The Night Room

by Larry Pike

I have been in this room before,
one like it, one of a thousand, a million—
past the gift shop, the snack bar, x-ray, PT,
round and around the maze of wings,
2 East, 3 West, halfway down a hallway—

adjustable bed, leather-like recliner, mini-TV,
compact metal nightstand, rollaway tray;
vague blue paint on block; small shaded window
with a view, if you could move your head,
raise your eyes a little. I will watch

for you, the anticipated meteor shower tonight,
the drizzle forecast for later in the week.
This is what we’ve come to in this room: I wait,
thumbing last week’s Time lifted from the lobby;
you consume tireless mechanical breaths.

Once, after you underwent a successful minor procedure,
we spent an uncomfortable night in a room like this. Sleepless,
I stood by you. In the vapor, snow dusted firs
along the parking lot I could see through the small window.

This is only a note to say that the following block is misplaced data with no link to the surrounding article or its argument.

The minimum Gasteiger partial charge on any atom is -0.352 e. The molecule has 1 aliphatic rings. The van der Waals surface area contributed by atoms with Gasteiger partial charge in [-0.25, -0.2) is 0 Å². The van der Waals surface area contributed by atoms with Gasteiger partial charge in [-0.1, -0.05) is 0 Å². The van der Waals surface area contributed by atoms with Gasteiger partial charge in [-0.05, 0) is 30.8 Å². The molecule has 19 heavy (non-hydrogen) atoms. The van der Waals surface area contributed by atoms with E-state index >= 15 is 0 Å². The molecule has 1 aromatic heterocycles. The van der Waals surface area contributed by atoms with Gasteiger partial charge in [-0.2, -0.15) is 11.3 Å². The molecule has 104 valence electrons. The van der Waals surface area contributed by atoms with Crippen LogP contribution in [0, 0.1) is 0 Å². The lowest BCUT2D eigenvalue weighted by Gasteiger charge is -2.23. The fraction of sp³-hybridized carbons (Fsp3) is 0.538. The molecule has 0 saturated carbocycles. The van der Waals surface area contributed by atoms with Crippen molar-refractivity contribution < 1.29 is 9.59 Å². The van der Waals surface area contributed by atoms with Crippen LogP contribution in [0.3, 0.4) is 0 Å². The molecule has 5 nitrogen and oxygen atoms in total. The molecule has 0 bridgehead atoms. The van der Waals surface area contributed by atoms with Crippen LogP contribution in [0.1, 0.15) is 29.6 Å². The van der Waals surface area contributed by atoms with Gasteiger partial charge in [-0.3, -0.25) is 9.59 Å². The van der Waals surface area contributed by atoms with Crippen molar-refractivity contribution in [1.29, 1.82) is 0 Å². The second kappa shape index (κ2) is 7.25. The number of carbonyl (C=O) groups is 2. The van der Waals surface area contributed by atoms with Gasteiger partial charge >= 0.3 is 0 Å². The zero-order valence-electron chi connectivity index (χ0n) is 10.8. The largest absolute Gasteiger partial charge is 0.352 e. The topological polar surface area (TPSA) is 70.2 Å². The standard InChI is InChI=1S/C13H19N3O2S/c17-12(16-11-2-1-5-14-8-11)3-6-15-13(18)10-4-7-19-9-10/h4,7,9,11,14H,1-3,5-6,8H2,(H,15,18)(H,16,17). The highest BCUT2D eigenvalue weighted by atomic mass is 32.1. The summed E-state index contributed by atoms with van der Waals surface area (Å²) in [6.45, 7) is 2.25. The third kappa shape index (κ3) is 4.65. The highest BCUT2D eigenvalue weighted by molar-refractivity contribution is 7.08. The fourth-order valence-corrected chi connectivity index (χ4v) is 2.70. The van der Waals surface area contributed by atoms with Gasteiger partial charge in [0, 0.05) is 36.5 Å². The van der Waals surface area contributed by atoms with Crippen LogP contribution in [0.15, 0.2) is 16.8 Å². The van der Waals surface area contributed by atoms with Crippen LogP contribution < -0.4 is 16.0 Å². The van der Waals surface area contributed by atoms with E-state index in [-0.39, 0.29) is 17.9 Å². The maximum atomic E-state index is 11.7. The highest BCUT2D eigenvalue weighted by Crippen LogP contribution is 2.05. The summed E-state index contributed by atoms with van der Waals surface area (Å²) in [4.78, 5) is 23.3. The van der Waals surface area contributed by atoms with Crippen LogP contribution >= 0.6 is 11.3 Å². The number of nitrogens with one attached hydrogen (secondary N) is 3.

Each time you stirred against some pain, you asked

if I wasn’t hungry, if I wasn’t tired, didn’t I want to go home.
You said, I’ll be all right, I’ll be right here,
do what you want. What I want now won’t be satisfied
by a reflexive flutter of eyelids, subconscious
reply to this repeated plea: wake and tell me again.

I don’t expect it. We wear a hopeless silence,
an unrepentant habit, something sterile
and sharp like the starched sheets changed
every day. A nurse rolls you, rocks you
back and forth, an empty ship drifting on a receding sea.